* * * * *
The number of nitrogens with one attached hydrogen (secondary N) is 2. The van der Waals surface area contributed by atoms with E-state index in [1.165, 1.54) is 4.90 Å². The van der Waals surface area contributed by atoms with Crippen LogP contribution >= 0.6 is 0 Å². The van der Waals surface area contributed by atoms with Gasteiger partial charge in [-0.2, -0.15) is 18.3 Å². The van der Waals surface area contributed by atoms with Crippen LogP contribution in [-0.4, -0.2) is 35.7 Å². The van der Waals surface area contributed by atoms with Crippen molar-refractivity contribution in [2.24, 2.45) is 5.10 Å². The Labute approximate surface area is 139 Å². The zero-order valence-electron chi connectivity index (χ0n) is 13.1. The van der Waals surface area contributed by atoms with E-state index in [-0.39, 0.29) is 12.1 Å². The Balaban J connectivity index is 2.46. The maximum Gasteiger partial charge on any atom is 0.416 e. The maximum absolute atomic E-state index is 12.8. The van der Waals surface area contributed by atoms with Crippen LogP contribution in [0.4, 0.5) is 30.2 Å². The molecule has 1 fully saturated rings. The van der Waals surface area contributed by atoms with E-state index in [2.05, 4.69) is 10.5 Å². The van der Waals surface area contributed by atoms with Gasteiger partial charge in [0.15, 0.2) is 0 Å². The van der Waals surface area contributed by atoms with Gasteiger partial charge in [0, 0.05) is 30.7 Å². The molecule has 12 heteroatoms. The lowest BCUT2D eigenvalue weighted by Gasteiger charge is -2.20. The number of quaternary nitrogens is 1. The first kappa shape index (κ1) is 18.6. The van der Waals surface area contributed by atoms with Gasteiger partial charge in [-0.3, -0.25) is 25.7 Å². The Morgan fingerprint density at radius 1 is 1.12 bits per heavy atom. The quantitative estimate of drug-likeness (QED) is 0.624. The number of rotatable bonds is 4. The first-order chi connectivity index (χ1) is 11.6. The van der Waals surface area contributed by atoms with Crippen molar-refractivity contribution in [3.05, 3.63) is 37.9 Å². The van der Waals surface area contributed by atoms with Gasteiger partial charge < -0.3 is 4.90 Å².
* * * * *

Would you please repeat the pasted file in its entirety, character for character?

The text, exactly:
The number of nitrogens with one attached hydrogen (secondary N) is 2. The van der Waals surface area contributed by atoms with E-state index in [1.165, 1.54) is 4.90 Å². The van der Waals surface area contributed by atoms with Crippen LogP contribution >= 0.6 is 0 Å². The van der Waals surface area contributed by atoms with Gasteiger partial charge in [-0.2, -0.15) is 18.3 Å². The van der Waals surface area contributed by atoms with Crippen LogP contribution in [-0.4, -0.2) is 35.7 Å². The van der Waals surface area contributed by atoms with Crippen molar-refractivity contribution in [2.24, 2.45) is 5.10 Å². The Labute approximate surface area is 139 Å². The zero-order valence-electron chi connectivity index (χ0n) is 13.1. The van der Waals surface area contributed by atoms with E-state index in [-0.39, 0.29) is 12.1 Å². The Balaban J connectivity index is 2.46. The maximum Gasteiger partial charge on any atom is 0.416 e. The maximum absolute atomic E-state index is 12.8. The van der Waals surface area contributed by atoms with Crippen LogP contribution in [0.4, 0.5) is 30.2 Å². The molecule has 1 fully saturated rings. The van der Waals surface area contributed by atoms with E-state index in [2.05, 4.69) is 10.5 Å². The van der Waals surface area contributed by atoms with Gasteiger partial charge in [0.15, 0.2) is 0 Å². The van der Waals surface area contributed by atoms with Gasteiger partial charge in [0, 0.05) is 30.7 Å². The molecule has 12 heteroatoms. The lowest BCUT2D eigenvalue weighted by Gasteiger charge is -2.20. The number of quaternary nitrogens is 1. The first kappa shape index (κ1) is 18.6. The van der Waals surface area contributed by atoms with Gasteiger partial charge in [-0.3, -0.25) is 25.7 Å². The Morgan fingerprint density at radius 1 is 1.12 bits per heavy atom. The quantitative estimate of drug-likeness (QED) is 0.624. The number of rotatable bonds is 4. The first-order chi connectivity index (χ1) is 11.6. The van der Waals surface area contributed by atoms with Crippen molar-refractivity contribution in [3.05, 3.63) is 37.9 Å². The van der Waals surface area contributed by atoms with Gasteiger partial charge < -0.3 is 4.90 Å².